House diary: Has Tom Davis finally reached a decision?

Tom Davis has been taking a lot of time to decide whether he wants another term in the House. Davis, who had prepared himself for years to run for Senate, had to withdraw from the Senate race earlier in the fall when the state GOP chose to hold a convention rather than a primary to settle on its nominee. That gave too much of an edge to former Governor Gilmore and Davis announced he would not run for higher office.

But that did not answer the question of whether he would run for re-election in VA-11, and the speculation only intensified after his wife was crushed in her re-election campaign to the Virginia House of Delegates -- underscoring just how blue that area of Northern Virginia is trending.

Now, reports are coming in (via NLS, especially) that Tom Davis has decided to retire; he will reportedly make this announcement at the end of the week. This open seat could be one of the biggest headaches for House Republicans yet, as VA-11 looks to be trending too Democratic at this point for the NRCC to attempt a credible defense of the seat. Not to mention that the Democratic candidate, former Rep. Leslie Byrne, is a strong and credible contender who the party is excited about.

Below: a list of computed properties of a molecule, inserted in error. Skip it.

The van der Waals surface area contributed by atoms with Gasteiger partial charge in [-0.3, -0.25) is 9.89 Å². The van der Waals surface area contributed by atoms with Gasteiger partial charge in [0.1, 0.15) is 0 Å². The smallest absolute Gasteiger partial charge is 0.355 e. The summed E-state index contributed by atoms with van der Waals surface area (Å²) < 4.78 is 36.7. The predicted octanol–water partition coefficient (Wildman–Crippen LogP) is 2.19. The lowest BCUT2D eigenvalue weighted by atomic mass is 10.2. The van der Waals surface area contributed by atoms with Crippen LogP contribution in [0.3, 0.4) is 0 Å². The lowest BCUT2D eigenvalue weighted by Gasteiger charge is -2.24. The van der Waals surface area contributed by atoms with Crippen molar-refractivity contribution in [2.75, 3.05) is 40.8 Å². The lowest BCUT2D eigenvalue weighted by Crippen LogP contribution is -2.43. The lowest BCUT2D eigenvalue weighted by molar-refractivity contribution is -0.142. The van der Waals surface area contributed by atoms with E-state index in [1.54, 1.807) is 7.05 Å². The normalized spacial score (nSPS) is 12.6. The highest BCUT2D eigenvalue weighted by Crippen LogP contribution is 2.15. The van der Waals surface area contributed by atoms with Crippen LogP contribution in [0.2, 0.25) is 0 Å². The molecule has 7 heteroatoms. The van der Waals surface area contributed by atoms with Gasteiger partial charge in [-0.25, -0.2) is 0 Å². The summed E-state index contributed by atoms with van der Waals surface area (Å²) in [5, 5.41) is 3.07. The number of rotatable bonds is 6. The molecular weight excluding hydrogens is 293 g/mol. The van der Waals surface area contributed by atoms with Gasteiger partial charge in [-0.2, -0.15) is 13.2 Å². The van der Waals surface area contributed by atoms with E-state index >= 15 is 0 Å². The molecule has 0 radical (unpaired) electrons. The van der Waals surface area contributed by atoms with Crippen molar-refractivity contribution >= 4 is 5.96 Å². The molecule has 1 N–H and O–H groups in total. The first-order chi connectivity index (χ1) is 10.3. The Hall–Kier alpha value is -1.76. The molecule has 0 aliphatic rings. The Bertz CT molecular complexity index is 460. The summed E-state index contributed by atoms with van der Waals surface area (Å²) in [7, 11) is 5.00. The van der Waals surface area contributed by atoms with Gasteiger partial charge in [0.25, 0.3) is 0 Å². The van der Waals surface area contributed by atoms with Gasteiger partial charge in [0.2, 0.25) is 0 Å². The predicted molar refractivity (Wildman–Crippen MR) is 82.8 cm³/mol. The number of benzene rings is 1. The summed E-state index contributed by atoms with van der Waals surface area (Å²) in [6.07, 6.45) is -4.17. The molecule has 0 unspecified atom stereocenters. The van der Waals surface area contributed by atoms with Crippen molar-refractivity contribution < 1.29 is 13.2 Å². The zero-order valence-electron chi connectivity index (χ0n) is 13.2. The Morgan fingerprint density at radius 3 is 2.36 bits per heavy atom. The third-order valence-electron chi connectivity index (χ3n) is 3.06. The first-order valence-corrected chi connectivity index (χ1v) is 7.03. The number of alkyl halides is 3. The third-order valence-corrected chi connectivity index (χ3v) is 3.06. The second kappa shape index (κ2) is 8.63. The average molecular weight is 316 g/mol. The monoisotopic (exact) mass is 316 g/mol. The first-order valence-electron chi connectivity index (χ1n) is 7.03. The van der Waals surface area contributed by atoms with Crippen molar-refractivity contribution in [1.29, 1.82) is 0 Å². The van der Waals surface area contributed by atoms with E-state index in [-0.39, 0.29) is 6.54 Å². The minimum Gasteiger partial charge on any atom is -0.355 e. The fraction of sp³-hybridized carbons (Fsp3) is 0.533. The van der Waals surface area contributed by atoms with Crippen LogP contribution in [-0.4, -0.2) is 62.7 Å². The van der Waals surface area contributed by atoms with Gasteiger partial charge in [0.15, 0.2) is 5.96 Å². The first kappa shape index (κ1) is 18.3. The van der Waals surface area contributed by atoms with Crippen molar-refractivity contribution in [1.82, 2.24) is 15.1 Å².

If it is confirmed in the coming days, Davis's retirement would be one of the biggest blows yet to the GOP's prospects in the House. More soon.

Democrats got more good news this week-end as the first public independent poll of the Wyoming At-Large seat -- one of the most Republican districts in the country -- gives a small edge to the Democrat. The poll is a Mason-Dixon survey and is thus very reliable. It has Democrat Gary Trauer edging out Republican Cynthia Lummis 41% to 40%. Trauer lost a nail-biter to Rep. Cubin in 2006. But because Cubin has always been an unpopular figure, her retirement earlier in the fall was seen as good news for the GOP.

Yet, it looks like Republicans will have trouble defending this open-seat. Trauer and Lummis have equivalent name recognition, so that is not helping either of them right now. The big problem for Trauer, of course, is how he can go from 41% to 50%. In a very red state in a presidential year, it will not be easy to get those extra points to a majority.

Labels: ,


Post a Comment

Subscribe to Post Comments [Atom]

<< Home